The writer is UN High Commissioner for Refugees
The decision this month by Iván Duque, president of Colombia, that his government will grant temporary protection status to almost 2m Venezuelan refugees and migrants could turn the tide on one of the biggest crises of its kind in recent history.
A move that is both compassionate and pragmatic, it deserves immediate international support. In fact, with more than 80m displaced people around the world, its vision of both protecting and empowering the vulnerable should apply to every major humanitarian emergency.
About 5.5m Venezuelans have left their country in recent years, mainly for other parts of Latin America and the Caribbean. There they have found respite from the political upheaval and economic chaos at home. But hundreds of thousands have also been stranded without jobs, shelter or healthcare.
This was made plain to me when I visited a disused airstrip in Maicao, in northern Colombia. Now serving as a shanty town, it is the epitome of poverty and hopelessness, suffused with the threat of violence. Yet thousands of people have ended up in such places, exhausted and penniless, often forced to sleep rough.
Of course, every refugee and migrant crisis is different and each needs a specific approach.
Across the Sahel, renewed violence has displaced 2m people in the past few months, while this year marks a decade since conflict erupted in Syria, driving 6.6m people across the border in search of safety. Some refugee situations, such as Afghanistan’s, endure for decades. Others flare up after long periods of relative stability. Many crises today are exacerbated by the effects of climate change or unforeseen threats such as Covid-19.
But even though the circumstances of each case may differ, a sweeping and timely response can make the difference between life and death. In fact, granting wide-ranging access to social rights before more permanent solutions can be found has been an effective response in the past.
European states deployed it during the refugee crisis that was sparked by the Balkan wars of the 1990s. Turkey also extended access to essential services for refugees soon after violence in Syria erupted in 2011.
In Colombia, the 10-year grant of temporary protection status takes an entire refugee and migrant population out of legal, financial and social limbo. As such, it is the boldest and most visionary response to date in the Americas to Venezuela’s humanitarian crisis. Crucially, it also recognises that protecting and supporting large numbers of vulnerable people has mutual benefits.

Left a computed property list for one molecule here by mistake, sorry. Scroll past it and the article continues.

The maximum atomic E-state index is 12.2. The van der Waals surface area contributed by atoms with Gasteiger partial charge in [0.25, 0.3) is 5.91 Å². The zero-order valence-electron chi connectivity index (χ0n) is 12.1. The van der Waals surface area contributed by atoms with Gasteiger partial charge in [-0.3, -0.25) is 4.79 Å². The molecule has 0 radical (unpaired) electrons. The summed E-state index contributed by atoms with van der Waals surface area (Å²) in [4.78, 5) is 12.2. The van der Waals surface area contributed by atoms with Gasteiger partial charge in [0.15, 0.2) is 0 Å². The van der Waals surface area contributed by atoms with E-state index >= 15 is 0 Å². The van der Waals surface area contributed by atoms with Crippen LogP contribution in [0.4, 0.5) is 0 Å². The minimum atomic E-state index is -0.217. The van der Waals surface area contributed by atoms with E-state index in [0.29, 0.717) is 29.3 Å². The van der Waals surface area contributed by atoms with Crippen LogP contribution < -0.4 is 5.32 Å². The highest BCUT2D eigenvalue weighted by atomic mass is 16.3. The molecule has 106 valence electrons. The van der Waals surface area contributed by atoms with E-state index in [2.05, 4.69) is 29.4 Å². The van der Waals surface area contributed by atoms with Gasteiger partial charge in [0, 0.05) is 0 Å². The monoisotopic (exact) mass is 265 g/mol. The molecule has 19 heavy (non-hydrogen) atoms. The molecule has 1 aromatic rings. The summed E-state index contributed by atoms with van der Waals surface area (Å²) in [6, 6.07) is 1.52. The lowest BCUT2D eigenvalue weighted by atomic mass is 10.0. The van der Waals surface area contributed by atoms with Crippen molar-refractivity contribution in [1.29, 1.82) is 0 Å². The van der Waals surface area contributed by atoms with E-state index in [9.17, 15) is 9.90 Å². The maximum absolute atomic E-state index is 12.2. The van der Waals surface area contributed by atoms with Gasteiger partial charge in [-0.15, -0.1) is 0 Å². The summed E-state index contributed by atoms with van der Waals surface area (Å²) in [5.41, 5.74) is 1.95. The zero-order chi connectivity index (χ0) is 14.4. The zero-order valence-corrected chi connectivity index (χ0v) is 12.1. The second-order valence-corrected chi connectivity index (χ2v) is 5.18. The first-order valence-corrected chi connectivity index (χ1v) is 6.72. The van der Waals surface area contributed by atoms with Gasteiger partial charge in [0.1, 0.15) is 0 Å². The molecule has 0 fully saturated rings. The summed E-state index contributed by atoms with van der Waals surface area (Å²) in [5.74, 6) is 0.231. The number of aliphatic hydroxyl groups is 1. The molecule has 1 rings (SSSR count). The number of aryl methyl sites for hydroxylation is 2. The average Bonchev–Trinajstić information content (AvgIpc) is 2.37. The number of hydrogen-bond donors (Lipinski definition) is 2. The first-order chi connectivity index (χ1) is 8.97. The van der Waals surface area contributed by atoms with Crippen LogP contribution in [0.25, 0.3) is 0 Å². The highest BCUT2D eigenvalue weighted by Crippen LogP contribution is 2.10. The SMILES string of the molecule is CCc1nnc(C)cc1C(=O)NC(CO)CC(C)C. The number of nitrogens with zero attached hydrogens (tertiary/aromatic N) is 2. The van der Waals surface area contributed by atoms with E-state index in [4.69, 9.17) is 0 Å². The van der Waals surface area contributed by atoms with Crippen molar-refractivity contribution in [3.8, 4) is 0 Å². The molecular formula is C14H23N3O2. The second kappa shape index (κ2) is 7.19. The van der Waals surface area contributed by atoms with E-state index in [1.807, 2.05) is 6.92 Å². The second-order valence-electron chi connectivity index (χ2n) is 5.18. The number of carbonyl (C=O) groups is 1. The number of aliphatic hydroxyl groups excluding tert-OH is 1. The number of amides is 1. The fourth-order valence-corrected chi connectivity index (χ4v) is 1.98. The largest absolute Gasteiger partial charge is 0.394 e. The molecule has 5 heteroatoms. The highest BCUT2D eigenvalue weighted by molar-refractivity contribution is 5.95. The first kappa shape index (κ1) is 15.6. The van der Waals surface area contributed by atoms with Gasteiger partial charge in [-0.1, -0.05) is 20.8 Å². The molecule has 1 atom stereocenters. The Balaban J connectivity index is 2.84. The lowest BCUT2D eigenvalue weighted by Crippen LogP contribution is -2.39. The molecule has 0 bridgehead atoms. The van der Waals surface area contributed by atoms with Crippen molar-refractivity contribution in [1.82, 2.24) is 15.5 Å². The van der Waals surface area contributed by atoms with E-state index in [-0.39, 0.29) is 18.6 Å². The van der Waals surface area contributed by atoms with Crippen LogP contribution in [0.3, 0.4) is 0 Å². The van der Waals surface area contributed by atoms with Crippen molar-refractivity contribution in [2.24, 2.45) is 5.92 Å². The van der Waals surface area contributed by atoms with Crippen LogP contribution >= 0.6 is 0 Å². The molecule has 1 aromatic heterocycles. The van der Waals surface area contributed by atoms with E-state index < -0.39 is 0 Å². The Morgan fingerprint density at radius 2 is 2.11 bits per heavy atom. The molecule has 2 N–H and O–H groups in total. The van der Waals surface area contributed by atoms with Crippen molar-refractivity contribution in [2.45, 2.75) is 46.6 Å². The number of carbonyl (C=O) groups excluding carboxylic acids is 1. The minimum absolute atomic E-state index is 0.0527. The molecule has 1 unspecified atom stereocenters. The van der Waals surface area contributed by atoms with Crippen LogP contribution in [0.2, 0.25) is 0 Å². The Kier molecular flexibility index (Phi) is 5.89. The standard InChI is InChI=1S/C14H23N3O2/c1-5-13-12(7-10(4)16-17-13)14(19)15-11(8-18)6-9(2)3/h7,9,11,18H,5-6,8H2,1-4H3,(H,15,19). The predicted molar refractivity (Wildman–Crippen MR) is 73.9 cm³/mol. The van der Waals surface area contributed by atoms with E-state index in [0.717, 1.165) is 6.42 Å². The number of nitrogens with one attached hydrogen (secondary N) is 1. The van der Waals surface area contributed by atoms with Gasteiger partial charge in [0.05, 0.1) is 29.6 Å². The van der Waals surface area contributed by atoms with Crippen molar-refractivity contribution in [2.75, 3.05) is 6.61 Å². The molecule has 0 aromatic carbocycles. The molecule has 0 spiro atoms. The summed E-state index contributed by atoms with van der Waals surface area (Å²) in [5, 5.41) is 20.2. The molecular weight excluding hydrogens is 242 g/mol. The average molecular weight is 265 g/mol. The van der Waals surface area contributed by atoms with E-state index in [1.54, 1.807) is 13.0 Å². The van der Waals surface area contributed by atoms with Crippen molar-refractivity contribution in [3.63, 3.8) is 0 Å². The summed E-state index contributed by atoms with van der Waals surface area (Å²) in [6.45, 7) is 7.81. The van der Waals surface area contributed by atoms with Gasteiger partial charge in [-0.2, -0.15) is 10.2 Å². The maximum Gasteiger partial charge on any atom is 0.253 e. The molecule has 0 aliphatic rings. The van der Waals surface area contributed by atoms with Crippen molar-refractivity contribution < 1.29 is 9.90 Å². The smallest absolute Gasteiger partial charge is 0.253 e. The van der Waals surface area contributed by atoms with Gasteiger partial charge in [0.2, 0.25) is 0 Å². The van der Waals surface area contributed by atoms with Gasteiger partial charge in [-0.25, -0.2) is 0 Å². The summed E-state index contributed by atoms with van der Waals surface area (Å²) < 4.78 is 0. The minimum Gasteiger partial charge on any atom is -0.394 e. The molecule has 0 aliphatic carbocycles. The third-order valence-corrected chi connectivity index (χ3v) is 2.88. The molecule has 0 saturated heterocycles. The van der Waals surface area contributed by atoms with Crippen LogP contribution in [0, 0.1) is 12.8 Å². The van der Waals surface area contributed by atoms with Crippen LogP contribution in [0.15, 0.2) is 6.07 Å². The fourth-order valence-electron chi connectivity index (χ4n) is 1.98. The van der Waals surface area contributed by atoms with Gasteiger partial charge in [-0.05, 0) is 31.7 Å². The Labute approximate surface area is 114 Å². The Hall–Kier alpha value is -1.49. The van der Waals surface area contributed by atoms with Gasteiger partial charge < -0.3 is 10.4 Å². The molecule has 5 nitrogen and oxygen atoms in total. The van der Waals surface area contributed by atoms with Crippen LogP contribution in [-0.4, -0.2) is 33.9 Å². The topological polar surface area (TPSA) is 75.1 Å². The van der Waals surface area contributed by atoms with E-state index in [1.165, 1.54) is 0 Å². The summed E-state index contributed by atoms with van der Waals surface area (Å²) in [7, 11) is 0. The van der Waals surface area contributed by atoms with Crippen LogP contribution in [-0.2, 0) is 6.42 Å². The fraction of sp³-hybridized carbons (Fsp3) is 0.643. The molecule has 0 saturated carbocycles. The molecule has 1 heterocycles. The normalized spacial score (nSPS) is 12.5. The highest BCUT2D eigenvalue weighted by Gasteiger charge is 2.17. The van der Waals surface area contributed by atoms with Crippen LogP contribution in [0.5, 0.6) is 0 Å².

By allowing refugees to enter the job market, instead of relying on the informal sector, it reduces their dependency on humanitarian aid and lets them contribute to Colombia’s post-pandemic economic recovery.
By enabling access to the country’s national health system, it opens the door to Covid-19 vaccination plans — an urgent need of the poor and vulnerable everywhere, regardless of their legal status. Allowing refugee children to go to school further helps restore dignity and purpose. The measure is about as close to the definition of a win-win solution as you can get.
Clearly, announcing a policy does not by itself change reality on the ground. Success will require support from international donors, humanitarian organisations, development banks and the private sector. It will need investment in the form of job creation, vocational training and apprenticeships; an expansion of healthcare; funds for housing support and other benefits for the most vulnerable; and more.
About 85 per cent of refugees are located in developing countries. Educating them is not easy when there are not enough schools and teachers. Similar capacity problems apply when it comes to labour markets, healthcare and housing. More than one state has made steps towards inclusive policies, only to falter thanks to a mix of financial constraints and strident populism.
But the returns on such investments are large: safer and more orderly population movements, more informed and targeted public policies based on better data, more efficient mobilisation of resources, a stronger economy, a more robust labour market and a bigger post-pandemic rebound, and more hospitals, clinics and schools. Crucially, these improvements will endure long after the Venezuela crisis has passed.
Colombia is bucking the global trend of marginalising and even demonising refugees and migrants — and it has both moral right and pragmatism on its side. Other countries should take note and follow suit.